murder sites
camps (+ prisoner no)

Sieradz: Prison in Sieradz was built by the Russian occupational authorities in 1836. In 1939, after the capture of Sieradz on 05.09.1939 and the start of the German occupation, the Germans initially organized in the prison a POW camp for Polish soldiers. C. 3,000 prisoners were held in the place adapted to c. 1,100 prisoners. The prison became then the superior unit over the prisons and jails established by the Germans in the Sieradz region in 1940‑3, one of the largest in the Germ. Reichsgau Wartheland province (Eng. Reichsgau Wartheland). The prison was successively called Germ. Justizhaus (Eng. house of justice), Germ. Zuchthaus, Germ. Strafanstalt (Eng. prison), Germ. Strafanstalt Schieratz —name Germ. Stammlager (Eng. main camp) was also used. In total, in 1940‑5, c. 18,000 people were held in overcrowded cells, with or without a court sentence. Much more than 968 prisoners known by name and surname died (the highest death rate was recorded between 03‑10.1942 — 4‑5 a day). (more on: dlibra.bg.ajd.czest.pl:8080Click to attempt to display webpage
[access: 2022.08.17]
)

Kalisz: Prison for men and women built in 1840‑6, during the Russian occupation. It consisted of c. 120 individual cells. After the outbreak of World War II and start of German occupation, it was a pre‑trial detention center and a prison administered by the German Gestapo Secret Political Police. Mainly Poles, but also Germans, including those considered to be political prisoners (members of the Polish resistance movement), were held there. Inmates — if they were not murdered as a result of torture or sentenced to death — were next transported to concentration camps. The prison was overcrowded — e.g. on 30.04.1943, 422 men and 126 women were held there. The prisoners were tortured — c. 700 people were murdered in total (shot, hanged, and those who died as a result of torture and diseases). After the German defeat and the start of the Russian occupation, the prison was run by the Commie–Nazi UB, a unit of the genocidal Russian MGB. In 12.1952, 599 people were detained there — some of them soldiers of the clandestine Greater Poland Independent Volunteer Group WARTA and the NSZ, as well as pre—war Polish policemen, and young high school students opposing the Russian occupation. (more on: sw.gov.plClick to attempt to display webpage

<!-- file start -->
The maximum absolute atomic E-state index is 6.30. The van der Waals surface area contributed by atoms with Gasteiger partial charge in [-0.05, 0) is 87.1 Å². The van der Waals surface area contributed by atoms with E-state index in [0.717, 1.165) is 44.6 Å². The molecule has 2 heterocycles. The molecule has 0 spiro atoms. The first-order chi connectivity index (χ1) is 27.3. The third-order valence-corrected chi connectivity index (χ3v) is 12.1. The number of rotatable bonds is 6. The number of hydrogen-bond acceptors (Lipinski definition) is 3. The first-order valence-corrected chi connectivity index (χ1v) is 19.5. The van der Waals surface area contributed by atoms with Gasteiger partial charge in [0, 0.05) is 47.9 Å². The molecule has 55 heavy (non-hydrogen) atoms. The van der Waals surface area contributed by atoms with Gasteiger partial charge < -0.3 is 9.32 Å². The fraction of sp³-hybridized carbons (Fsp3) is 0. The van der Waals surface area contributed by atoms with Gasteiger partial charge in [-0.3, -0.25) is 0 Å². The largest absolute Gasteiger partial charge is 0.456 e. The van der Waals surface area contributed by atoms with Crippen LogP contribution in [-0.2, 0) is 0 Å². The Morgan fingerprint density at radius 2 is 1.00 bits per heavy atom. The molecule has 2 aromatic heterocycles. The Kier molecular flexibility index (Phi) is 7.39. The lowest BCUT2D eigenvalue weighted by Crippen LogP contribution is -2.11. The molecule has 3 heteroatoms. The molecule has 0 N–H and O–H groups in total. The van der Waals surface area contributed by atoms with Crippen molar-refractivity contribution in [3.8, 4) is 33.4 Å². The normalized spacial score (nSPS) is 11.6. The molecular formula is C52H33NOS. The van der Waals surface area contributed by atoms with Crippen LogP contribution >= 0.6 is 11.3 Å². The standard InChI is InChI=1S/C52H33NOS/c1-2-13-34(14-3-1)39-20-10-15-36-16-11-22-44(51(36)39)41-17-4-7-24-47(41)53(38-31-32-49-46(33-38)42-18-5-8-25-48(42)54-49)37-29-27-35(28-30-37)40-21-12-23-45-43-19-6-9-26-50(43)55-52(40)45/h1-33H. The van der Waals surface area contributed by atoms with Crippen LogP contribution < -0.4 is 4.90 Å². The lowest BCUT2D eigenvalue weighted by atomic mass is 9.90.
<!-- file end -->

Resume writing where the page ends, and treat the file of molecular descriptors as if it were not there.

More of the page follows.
[access: 2022.08.17]
)

03.1941 arrests (Kalisz): In 02‑03.1941 in Kalisz and vicinity Germans conducted mass arrests of Poles (c. 400 people), under the pretext of a beating of German policeman local Polish population was blamed of. Among the apprehended were people (c. 85) suspected of participation in Polish clandestine resistance National Unity Organisation OJN, belonging to National Fighting Organization NOB (part of Polish Clandestine State). Among those arrested on 04‑06.03.1941 were at least 9 priests and 4 religious friars and many of their parishioners. At least two of them were subsequently tried by German Sondergericht (Eng. special court) and sentenced to death. 204 prisoners among whom 65 were linked to OJN activities were on 02.05.1941 transported to KL Auschwitz concentration camp. Only 34 survived. All the arrested priests and friars perished. In retribution Germans prohibited activities of Conventual Franciscans in Warthegau province (Greater Poland). (more on: www.info.kalisz.plClick to attempt to display webpage
[access: 2016.03.14]
)